We tend to take note of anything perpetually glowy-skinned supermodels like Miranda Kerr and Molly Sims swear by, even if it's something as enigmatic as dry brushing. Chances are that you've heard at least a little about this centuries-old beauty ritual, which has been a celebrity favorite for years. But the question remains: Is dry brushing the key to unlocking beaming, beautiful skin? Can it actually improve your overall health? And what are the legitimacies of all of the dry brush benefits we so often hear?
Instead of blindly grabbing the first brush we could find and scrubbing away, we enlisted the help of esthetician Gary Dickman and dermatologist Jeanine Downie to fill us in on how to dry brush, if it's worth enduring, and of course, whether or not it can actually get us Miranda Kerr's effortless, natural glow.
Meet the Expert
Below, we share our tips on how to dry brush and how it can benefit your skin.
What is Dry Brushing?
Dry brushing is pretty much exactly what it sounds like. You take a body brush (look for one with firm, natural bristles) and use it to gently massage your body in an upward motion. Dickman says this process brightens the skin and also makes your moisturizer more effective, as it sloughs off dead skin. And as the name implies, the brush and your skin should be—you guessed it—dry while you do it.
The Benefits of Dry Brushing
While dry brushing isn't the be-all end-all for attaining perfect skin, and there isn't much research, it may have its own set of benefits, from plumping to exfoliating.
- Boosts circulation: If you've noticed that your skin is red after dry brushing, it's not just a result of irritation, and it actually isn't a cause for concern. The redness, which is just a bit of inflammation, is the result of increased circulation in the areas you've been dry brushing. Your body is simply pushing more blood to those areas.
- Aids with lymphatic drainage: Aside from leaving you with glowing skin, Dickman notes that dry brushing can encourage lymphatic drainage. All blood carries lymph fluid, which filters through the lymph nodes. Dry brushing speeds up the rate of blood pumping, which helps get the lymph through the body, therefore removing toxins and pathogens more quickly.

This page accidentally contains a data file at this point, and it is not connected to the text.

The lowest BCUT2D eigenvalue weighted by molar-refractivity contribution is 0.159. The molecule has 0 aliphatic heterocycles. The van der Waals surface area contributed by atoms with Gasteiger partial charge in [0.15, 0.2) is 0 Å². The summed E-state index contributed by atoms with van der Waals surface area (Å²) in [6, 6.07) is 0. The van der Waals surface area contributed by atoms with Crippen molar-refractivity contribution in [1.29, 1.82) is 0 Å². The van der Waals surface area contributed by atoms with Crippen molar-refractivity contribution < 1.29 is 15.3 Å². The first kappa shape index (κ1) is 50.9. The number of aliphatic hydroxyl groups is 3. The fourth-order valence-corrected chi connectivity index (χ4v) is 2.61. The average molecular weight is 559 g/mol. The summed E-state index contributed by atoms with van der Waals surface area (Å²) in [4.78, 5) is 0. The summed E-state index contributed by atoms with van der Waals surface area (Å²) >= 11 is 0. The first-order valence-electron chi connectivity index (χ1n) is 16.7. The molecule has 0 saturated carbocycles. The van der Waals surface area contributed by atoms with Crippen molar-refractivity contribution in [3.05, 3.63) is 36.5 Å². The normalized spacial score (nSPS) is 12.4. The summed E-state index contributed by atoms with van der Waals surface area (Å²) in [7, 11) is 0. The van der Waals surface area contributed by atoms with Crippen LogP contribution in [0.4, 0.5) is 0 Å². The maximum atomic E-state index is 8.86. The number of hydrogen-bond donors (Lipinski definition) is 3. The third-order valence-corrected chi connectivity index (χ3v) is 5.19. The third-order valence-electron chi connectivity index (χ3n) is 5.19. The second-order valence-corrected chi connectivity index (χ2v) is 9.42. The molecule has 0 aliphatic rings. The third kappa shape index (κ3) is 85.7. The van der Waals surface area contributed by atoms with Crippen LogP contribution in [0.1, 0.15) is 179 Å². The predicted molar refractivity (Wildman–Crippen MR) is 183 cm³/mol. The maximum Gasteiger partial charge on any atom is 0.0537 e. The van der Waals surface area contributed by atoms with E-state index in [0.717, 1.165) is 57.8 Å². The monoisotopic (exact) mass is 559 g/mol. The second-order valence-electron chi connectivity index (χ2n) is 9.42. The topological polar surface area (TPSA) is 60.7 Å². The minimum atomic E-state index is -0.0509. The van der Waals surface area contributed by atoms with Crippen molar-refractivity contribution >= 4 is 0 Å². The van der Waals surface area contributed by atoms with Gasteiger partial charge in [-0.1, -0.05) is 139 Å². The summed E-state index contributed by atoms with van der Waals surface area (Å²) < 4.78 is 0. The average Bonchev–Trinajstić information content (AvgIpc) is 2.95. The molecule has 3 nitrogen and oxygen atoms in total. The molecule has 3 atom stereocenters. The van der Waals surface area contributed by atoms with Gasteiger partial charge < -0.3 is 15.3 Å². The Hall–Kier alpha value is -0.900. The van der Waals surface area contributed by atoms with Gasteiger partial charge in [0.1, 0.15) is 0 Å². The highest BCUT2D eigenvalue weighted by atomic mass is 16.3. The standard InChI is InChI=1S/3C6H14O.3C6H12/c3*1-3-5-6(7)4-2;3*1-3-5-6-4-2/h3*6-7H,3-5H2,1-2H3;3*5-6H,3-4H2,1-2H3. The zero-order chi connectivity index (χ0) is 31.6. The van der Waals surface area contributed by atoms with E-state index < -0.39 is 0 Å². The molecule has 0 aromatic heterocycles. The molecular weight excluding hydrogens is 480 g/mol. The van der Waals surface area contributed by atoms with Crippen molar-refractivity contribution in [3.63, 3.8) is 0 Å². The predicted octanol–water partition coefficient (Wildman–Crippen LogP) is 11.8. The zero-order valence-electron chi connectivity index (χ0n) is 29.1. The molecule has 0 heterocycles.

- Exfoliates dead skin: As with all methods of exfoliating, dry brushing gets rid of the day's dirt and oil as well as dead skin cells. The result is increased cell turnover and more radiant, smooth skin.
- Plumps the skin: Many swear their cellulite is less noticeable after dry brushing, due to temporary plumping effect it has on the skin. Downie notes that it can even help with the appearance of sun damage.
Dry Brushing Steps
There's a method to dry brushing and it doesn't involve randomly scrubbing a brush all over your body. Here are the proper steps to take note of:
- To dry-brush properly, first make sure your skin is completely dry.
- Starting at your ankle, Dickman recommends moving your brush over your skin in long, circular motions that go in the direction of your heart.
- Maintain a slightly firm pressure as you dry brush.
You can dry-brush at any time of day, but Downie recommends doing it right before you shower. After you rinse off, slather on a moisturizer to seal in all of your hard work.
How Often Should You Dry Brush?
Since dry brushing can leave your skin feeling a little, shall we say, raw (it is total-body exfoliation, after all), it's up to you (and the strength of your skin) to decide how often to do it. As a general rule of thumb, though, Downie recommends dry brushing no more than one to two times per week. And don't forget to wash your brush with baby shampoo at least twice a month to get rid of all of that dead skin buildup.
If you have ultra-sensitive skin, try dry brushing once every couple of weeks. If you build up a tolerance to it successfully, then transition to one to two times a week.
Are There Risks to Dry Brushing?
In general, exfoliation should be done with caution. If your skin skews extra sensitive or you're struggling with eczema, psoriasis, or other serous skin conditions, steer clear of dry brushing as it can exacerbate your issues and cause further irritation. Also, brushing too hard, too often can lead to irritated skin. While you'll notice your skin will redden after dry brushing, skin abrasions aren't the results to expect. Lastly, if you have an open wound on your skin, avoid this area to avoid introducing bacteria and infection.
Post-dry brushing, be sure to take a shower to rinse off all the dead skin cells. And if you plan on heading out for the day, Downie advises to use sunscreen, as the process can make your skin more sensitive to the sun.
Cleveland Clinic. The truth about dry brushing and what it does for you.